I Might Be Edgar Allan Poe
nytheatre.com review by Kimberly Wadsworth
August 12, 2011
We see the star of Dawson Nichols's I Might Be Edgar Allen Poe well before he sees us—as the lights come up, he is lying on the floor, rapturously reciting one of Poe’s poems. Actually, "reciting" isn’t quite the word. He is reveling in it; joyfully using Poe’s words to declare himself to the world: "From childhood's hour I have not been / As others were; I have not seen / As others saw…" When the poem finishes, he spots us, startled, and begins his story.
That opening moment is the play in a nutshell. Our hero (unnamed, played by Craig Mathers) is an inmate in a mental hospital, someone with a deeply troubled past he is unwilling to face, and cannot find the words to speak about, until he finds a book of Poe’s work. He is so struck by the language, the mood, and the perspective of Poe—and how well it mirrors his own—that he is soon obsessed by the writer, believing himself to be Poe’s reincarnation. His doctors are concerned, but clueless—they mistake one of Poe’s love letters they find him carrying for something he wrote; they ask him if he liked "The Raven" because he himself is afraid of birds, they urge him to read Dr. Seuss instead. Things finally come to a head when he agrees to recite a short and lighthearted poem at a "talent show" for the patients, but instead recites "The Tell-Tale Heart" and is dragged off for some emergency drug therapy, which finally enables him to revisit the event which triggered his incarceration.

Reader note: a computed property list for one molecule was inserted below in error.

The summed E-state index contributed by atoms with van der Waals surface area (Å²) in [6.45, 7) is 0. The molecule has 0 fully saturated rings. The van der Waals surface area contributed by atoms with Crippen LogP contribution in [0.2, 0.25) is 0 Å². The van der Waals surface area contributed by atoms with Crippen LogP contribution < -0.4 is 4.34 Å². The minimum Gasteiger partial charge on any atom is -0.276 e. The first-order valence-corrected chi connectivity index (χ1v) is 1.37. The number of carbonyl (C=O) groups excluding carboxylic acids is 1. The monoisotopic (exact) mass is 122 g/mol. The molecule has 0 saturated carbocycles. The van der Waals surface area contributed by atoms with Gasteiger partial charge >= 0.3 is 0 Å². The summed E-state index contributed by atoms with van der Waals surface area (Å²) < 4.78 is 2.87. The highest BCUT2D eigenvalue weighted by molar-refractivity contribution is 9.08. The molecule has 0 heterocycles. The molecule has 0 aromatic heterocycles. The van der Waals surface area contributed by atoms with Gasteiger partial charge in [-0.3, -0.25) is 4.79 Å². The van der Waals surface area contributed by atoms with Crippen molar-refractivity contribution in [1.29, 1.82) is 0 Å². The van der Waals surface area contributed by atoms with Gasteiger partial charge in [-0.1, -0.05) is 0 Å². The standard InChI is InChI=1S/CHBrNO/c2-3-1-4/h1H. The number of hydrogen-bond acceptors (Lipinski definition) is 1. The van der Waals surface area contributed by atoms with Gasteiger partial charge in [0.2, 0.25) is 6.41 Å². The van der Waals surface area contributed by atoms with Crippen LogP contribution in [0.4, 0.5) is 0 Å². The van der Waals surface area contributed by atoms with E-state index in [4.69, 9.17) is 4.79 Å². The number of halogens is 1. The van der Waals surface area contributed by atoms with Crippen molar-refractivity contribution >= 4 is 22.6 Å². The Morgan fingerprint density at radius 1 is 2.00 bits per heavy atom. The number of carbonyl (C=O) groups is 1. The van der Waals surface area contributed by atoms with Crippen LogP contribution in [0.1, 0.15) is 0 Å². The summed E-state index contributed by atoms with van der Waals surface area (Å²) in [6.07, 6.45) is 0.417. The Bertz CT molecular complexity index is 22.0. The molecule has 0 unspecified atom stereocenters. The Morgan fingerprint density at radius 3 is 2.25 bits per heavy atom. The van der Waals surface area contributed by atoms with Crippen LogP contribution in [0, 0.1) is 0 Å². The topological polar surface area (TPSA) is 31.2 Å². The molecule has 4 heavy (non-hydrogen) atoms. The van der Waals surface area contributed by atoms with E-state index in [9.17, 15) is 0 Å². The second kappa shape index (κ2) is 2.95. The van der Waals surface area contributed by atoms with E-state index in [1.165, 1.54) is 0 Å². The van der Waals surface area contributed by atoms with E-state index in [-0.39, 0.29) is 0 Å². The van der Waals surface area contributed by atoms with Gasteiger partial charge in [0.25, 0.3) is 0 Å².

The recitation is the biggest complaint I had about the work—that there was a little too much Poe. Mathers does recite "The Tell-Tale Heart" for us in its entirety; as well as the whole of "The Raven," and the whole of the love letter of Poe’s. But what I wanted to see was a bit more about why our patient was so drawn to Poe—what it was he saw in childhood’s hour that was not as others saw. Nichols’s script does give us a couple of tantalizing glimpses of our patient’s childhood, and brings Mathers to finally speak about the incident that triggered his hospital stay; but I still wanted to know a bit more about our character, what made him tick, even just his name. Mathers does a fine job with "The Tell-Tale Heart," but he is equally fine when the patient speaks "in his own words"; I wanted to hear a bit less Poe and more patient.